Time for action: sustaining aviation growth after COVID-19
Updated: 15 hours ago
Policy Pulse - George Anjaparidze - 25 March 2020
We expect the impact of the coronavirus (COVID-19) will result in negative passenger air traffic growth in 2020 compared to 2019. This is despite a favorable global macroeconomic backdrop at the start of 2020. Our expectations are consistent with scenario 1 of the March 5 update by IATA on Financial Impacts of COVID-19, which estimates a loss in worldwide passenger revenue of 11%.
There are further risks to our outlook due to persistence of trade tensions and geopolitical risks as well as the possibility that COVID-19 epidemic worsens more than expected. Furthermore, in early 2020, some central banks chose to pursue less loose monetary policy, which could also be cause for concern. More broadly, we expect non-economic factors to increasingly influence performance of the aviation sector.
Coronavirus stings 2020 kicked off to a difficult start. According to the World Health Organization, as of March 4, COVID-19 claimed the lives of 3,198 people worldwide. The virus has also disrupted air transport networks and created an overall fear of traveling by air. As a result, this will be the first time the industry will post negative growth in passenger air traffic since the Global Financial Crisis.
Although we are in the early stages of outbreaks, we don’t expect the fear to persist in the medium to long term. Authorities are taking the necessary steps to contain outbreaks. Our most likely scenario assumes the epidemic of COVID-19 will be over in China by the end of April and by July in the rest of the world.
Nevertheless, the coronavirus will continue to be a major concern in the first half of 2020 but by the end of the year we don’t expect it to be on people’s minds.
Depressed growth Unlike the coronavirus, climate change-related concerns will have a more lasting impact on air travel demand. A recent survey conducted by the European Investment Bank found that drastic and immediate shifts in consumer sentiment can be expected in 2020.
The survey found that 76% of Europeans, 94% of Chinese and 69% of Americans intend to fly less for holidays in 2020 as a way to help in the fight against climate change (see chart). These figures represent a significant boost to the ‘no fly’ movement. The same survey identified that only about 36% of Europeans had reduced air travel in 2019 for climate change reasons.
Flight shaming movements are growing in momentum. Climate activists, like Greta Thunberg, are targeting flying with a ferocity not seen before. Many now consider aviation to be a dirty business. The green tide will continue to wash away demand unless industry becomes more proactive about strengthening its sustainability credentials.
The Carbon Offset and Reduction Scheme for International Aviation (CORSIA) offers some solutions. CORSIA is a global scheme that aims to address the growth from 2020 of airline CO2 emissions from international flights.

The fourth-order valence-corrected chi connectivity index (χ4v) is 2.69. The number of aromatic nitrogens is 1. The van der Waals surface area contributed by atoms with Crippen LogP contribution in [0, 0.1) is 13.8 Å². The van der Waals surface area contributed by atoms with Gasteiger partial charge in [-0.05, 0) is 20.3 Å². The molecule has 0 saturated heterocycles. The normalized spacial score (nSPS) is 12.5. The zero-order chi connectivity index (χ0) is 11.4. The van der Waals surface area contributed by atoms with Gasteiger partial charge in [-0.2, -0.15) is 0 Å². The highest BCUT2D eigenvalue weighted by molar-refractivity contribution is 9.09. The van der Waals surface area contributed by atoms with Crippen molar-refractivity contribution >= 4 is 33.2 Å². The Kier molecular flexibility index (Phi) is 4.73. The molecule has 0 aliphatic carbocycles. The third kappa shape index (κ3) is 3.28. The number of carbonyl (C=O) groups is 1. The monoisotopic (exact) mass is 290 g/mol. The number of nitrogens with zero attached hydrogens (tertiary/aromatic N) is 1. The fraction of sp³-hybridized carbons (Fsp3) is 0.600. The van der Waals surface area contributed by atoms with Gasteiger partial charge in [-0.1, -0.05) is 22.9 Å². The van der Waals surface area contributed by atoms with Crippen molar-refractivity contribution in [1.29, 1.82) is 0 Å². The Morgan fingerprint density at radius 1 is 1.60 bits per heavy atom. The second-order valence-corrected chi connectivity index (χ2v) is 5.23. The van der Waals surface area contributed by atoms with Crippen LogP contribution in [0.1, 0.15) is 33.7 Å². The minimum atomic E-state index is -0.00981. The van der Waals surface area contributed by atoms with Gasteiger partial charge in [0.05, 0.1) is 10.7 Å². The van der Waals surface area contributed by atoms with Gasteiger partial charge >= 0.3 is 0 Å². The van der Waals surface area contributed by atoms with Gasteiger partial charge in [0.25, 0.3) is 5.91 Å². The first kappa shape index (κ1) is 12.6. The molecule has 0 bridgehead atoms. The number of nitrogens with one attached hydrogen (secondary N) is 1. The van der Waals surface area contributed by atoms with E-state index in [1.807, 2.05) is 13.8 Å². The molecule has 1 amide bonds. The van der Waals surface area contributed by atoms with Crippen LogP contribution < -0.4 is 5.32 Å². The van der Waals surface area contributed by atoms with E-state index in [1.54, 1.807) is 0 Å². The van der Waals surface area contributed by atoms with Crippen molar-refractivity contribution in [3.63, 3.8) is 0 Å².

However, from the point of view of consumers there are two main concerns. One is that consumers are skeptical about the scheme – either because they don’t believe that it will be implemented, or they don’t understand (or agree with) carbon offsetting. The second issue is that consumer concerns go well beyond the boundaries of airlines. Many consumers now expect to be informed of the sustainability credentials of the services they use throughout their journey. They want to experience sustainability as part of the travel experience.
To address the first concern of CORSIA skepticism, industry needs to make a concerted effort to fully implement CORSIA by launching ambitious within-sector emission reduction programmes as well as operationalising model offset projects. In 2020, ICAO will be providing greater clarity on which offset mechanisms can be used for CORSIA compliance.
Industry should take this opportunity and showcase projects that can be used to demonstrate the practicalities of sourcing offsets compliant with ICAO criteria and identified mechanisms. In addition, there is a need for an education campaign that explains how offsetting works and why it is beneficial.
Addressing the second concern related to the desire of consumers to experience sustainability requires better climate disclosure practices and broader cooperation across the air transport supply chain. The physical journey starts and ends at an airport, where there are significant opportunities to do more to improve sustainability credentials.
One such opportunity is to do a better job at deploying renewable energy, in particular solar power. The airport industry should work together with key stakeholders, such as the International Solar Alliance, to identify the mix of policy incentives needed to better deploy solar power in a way that does not impose excessive financial burdens on airports while reducing their carbon footprint.
Ground handlers and other indirect service providers also need to provide greater visibility to consumers on their sustainability credentials.
Giving more information to consumers, combined with strengthening aviation’s sustainability credentials, should help improve consumer sentiment and restore confidence. It is time for the aviation industry to take a more proactive stance in 2020.
This article was first published by Airline Routes & Ground Service magazine Spring 2020 under the title "Time for Action"
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